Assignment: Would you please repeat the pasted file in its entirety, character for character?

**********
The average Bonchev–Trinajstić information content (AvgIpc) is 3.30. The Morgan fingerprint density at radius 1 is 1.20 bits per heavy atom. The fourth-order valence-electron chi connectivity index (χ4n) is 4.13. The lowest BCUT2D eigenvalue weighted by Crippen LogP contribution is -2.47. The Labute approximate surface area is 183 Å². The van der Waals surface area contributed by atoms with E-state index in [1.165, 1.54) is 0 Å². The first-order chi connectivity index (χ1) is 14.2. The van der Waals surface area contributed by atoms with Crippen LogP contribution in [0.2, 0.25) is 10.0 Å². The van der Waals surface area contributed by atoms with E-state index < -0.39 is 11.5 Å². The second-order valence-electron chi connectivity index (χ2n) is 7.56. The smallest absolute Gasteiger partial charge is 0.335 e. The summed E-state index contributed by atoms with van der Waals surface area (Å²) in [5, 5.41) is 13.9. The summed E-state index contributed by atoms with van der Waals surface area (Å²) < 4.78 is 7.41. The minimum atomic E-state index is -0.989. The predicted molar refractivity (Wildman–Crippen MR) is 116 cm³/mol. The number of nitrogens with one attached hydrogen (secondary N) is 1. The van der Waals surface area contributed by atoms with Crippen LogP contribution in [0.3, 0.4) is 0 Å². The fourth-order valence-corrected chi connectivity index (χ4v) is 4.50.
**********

The average Bonchev–Trinajstić information content (AvgIpc) is 3.30. The Morgan fingerprint density at radius 1 is 1.20 bits per heavy atom. The fourth-order valence-electron chi connectivity index (χ4n) is 4.13. The lowest BCUT2D eigenvalue weighted by Crippen LogP contribution is -2.47. The Labute approximate surface area is 183 Å². The van der Waals surface area contributed by atoms with E-state index in [1.165, 1.54) is 0 Å². The first-order chi connectivity index (χ1) is 14.2. The van der Waals surface area contributed by atoms with Crippen LogP contribution in [0.2, 0.25) is 10.0 Å². The van der Waals surface area contributed by atoms with E-state index < -0.39 is 11.5 Å². The second-order valence-electron chi connectivity index (χ2n) is 7.56. The smallest absolute Gasteiger partial charge is 0.335 e. The summed E-state index contributed by atoms with van der Waals surface area (Å²) in [5, 5.41) is 13.9. The summed E-state index contributed by atoms with van der Waals surface area (Å²) < 4.78 is 7.41. The minimum atomic E-state index is -0.989. The predicted molar refractivity (Wildman–Crippen MR) is 116 cm³/mol. The number of nitrogens with one attached hydrogen (secondary N) is 1. The van der Waals surface area contributed by atoms with Crippen LogP contribution in [0.3, 0.4) is 0 Å². The fourth-order valence-corrected chi connectivity index (χ4v) is 4.50.